The last thing I want to mention are the image stabilization options. Mode 1 has the IS system running at all times, which makes it easy to compose your photos without any camera shake. Mode 2 only activates IS when the photo is actually taken, resulting in more effective stabilization. There's also an auto mode which decides between the two modes for you, based "on the recording conditions". You can also turn the system off entirely (though only for stills), which is advisable if you're using a tripod.
I've had enough menu talk -- let's get into photo quality now!
The Lumix DMC-ZS3 did a fairly good job with our macro test subject. The subject is sharp as a tack, though I couldn't help but notice some grain-like noise on the figurine. Colors are generally good, though the red cloak could be, well, redder.
There are two macro modes to choose from on the ZS3, though one is a lot more desirable than the other. In AF macro mode, you can be just 3 cm away from your subject at full wide-angle. Midway through the zoom range, that distance jumps to 2 meters, but as you get closer to full telephoto, it starts to go back down. At the 12X end of the lens, you can be a meter away from your subject.
There's also a macro zoom option, which locks the lens at wide-angle and lets you use the digital zoom to get closer. Since this reduces image quality, I would recommend against using it.
Since there are no manual exposure controls on the DMC-ZS3, you need to use the camera's night scenery mode to take long exposures. Unfortunately, that also means that things like white balance and ISO sensitivity can not be adjusted. If you first thought "geez, that night shot is awfully yellow" when you saw the above photo, now you know why. Typically, when the image comes out yellow like this, I change the white balance setting to tungsten, which does a much better job. That's not an option on the TZ5. At least the camera kept the ISO at 80, keeping noise at a minimum.
Aside from the white balance issue, the night scene (taken with a shutter speed of 8 seconds) looks pretty good. Noise levels are low (relatively speaking), the buildings are sharp, and there's no purple fringing to be found. Highlight clipping is minimal, as well.
Since I can't control the ISO and shutter speed at the same time, I cannot perform the low light ISO test for this camera. Look for our studio ISO test in a bit.
The DMC-ZS3 uses both a preflash and software to keep redeye out of your photos. As you can see, it worked quite well. The only thing here is tiny reflection of the flash -- but no red! Do note that there's no redeye removal tool in playback mode, so you'll have to use software on your PC to get rid of any leftovers.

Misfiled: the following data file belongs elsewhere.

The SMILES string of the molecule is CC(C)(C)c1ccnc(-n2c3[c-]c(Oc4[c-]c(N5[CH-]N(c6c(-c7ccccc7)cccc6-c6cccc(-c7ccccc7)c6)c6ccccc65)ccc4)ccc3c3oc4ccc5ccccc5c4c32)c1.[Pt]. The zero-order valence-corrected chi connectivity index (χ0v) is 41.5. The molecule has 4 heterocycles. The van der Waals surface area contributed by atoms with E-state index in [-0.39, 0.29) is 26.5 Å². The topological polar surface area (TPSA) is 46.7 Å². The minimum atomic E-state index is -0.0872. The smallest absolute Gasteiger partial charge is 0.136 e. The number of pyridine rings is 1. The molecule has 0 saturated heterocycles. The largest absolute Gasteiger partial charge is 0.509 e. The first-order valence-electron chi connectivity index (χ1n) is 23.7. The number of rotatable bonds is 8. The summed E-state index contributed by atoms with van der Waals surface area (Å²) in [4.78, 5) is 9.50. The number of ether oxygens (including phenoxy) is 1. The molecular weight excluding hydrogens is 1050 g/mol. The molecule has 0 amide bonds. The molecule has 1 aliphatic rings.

There's remarkably little barrel distortion on the ZS3's very wide 25 - 300 mm lens. You can still see a bit of it in the photo I like to use as an example, but really, it's very minor. The lens has good corner-to-corner sharpness, and vignetting wasn't a problem. My hat's off to Panasonic (and Leica, I guess) for producing a quality piece of glass for the ZS3.
Here's that studio ISO test that I promised you. Since it's taken under consistent lighting, you can compare it with other cameras I've reviewed over the years. Now's a great time to open up the PowerShot SX200 review so you can do some side-by-side comparisons. Now, have a look at the crops and full size images to see how the ZS3 performed at high sensitivities:
There's not much of a difference between the test scene at ISO 80 and 100. There's some of the grainy noise in both shots, but it doesn't really affect the level of detail captured. The PowerShot SX200, on the other hand, tends to smudge away this noise instead. Things don't change much at ISO 200, but at ISO 400 you start to see the Lumix's noise reduction system kick in, but the image retains a lot more detail than the SX200 does at this point (never thought I'd write something like that). Things start to go downhill at ISO 800, with a major drop in color saturation and a noticeable increase in noise. I would save this sensitivity for desperation only. The ISO 1600 shot is missing too much detail (and the color looks awful) to be usable, in my opinion.
Overall, the Lumix DMC-ZS3 produced very good photo qualities that, in most respects, outshine those from the PowerShot SX200 IS. The ZS3 takes photos with accurate exposure, though you'll occasionally encounter some highlight clipping (as you will on most compact cameras). Photos are sharp as a tack, much more so than on the SX200. Colors were accurate, though not as saturated as some would like. The Lumix DMC-ZS3 retains a lot more detail in its photos than past Panasonic models, which is a nice change. Instead of noise reduction smudging away detail, you get the film-like grain in your photos, though unfortunately this is visible at ISO 80. The good news is that this tends to blend away when you print your photos, and you won't notice it in most situations. That doesn't mean that the DMC-ZS3 is immune from noise reduction artifacting: it still smudges details in areas of low contrast, such as the water in this photo. The ZS3 performs well through ISO 400 in good light, and ISO 200 in low light (the church interior shot shows that there's quite a bit of detail loss at ISO 400). You won't find much in the line of purple fringing here, as the camera's Venus Engine HD processor removes it automatically.
Enough of my opinion -- now I invite you to take a look at our photo gallery, and decide for yourself how the photos look. If you want to see how the ZS3 compares to the Canon SX200, you can open up that gallery by clicking here.